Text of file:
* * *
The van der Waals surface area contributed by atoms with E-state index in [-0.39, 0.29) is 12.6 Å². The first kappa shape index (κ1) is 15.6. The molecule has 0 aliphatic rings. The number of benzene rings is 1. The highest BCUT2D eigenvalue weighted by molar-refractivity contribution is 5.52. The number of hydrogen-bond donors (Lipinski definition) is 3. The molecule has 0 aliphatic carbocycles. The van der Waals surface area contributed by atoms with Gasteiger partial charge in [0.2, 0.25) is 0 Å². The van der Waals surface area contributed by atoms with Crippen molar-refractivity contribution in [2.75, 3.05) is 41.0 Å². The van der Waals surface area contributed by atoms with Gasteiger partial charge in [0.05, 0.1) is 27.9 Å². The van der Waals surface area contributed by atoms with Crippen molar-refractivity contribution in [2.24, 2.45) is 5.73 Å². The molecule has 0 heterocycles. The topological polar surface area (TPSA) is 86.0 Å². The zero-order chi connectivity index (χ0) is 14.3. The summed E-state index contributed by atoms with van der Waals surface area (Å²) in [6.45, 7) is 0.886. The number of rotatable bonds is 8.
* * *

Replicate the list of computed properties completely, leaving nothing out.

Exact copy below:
The van der Waals surface area contributed by atoms with E-state index in [-0.39, 0.29) is 12.6 Å². The first kappa shape index (κ1) is 15.6. The molecule has 0 aliphatic rings. The number of benzene rings is 1. The highest BCUT2D eigenvalue weighted by molar-refractivity contribution is 5.52. The number of hydrogen-bond donors (Lipinski definition) is 3. The molecule has 0 aliphatic carbocycles. The van der Waals surface area contributed by atoms with Gasteiger partial charge in [0.2, 0.25) is 0 Å². The van der Waals surface area contributed by atoms with Crippen molar-refractivity contribution in [2.75, 3.05) is 41.0 Å². The van der Waals surface area contributed by atoms with Gasteiger partial charge in [0.05, 0.1) is 27.9 Å². The van der Waals surface area contributed by atoms with Crippen molar-refractivity contribution in [2.24, 2.45) is 5.73 Å². The molecule has 0 heterocycles. The topological polar surface area (TPSA) is 86.0 Å². The zero-order chi connectivity index (χ0) is 14.3. The summed E-state index contributed by atoms with van der Waals surface area (Å²) in [6.45, 7) is 0.886. The number of rotatable bonds is 8.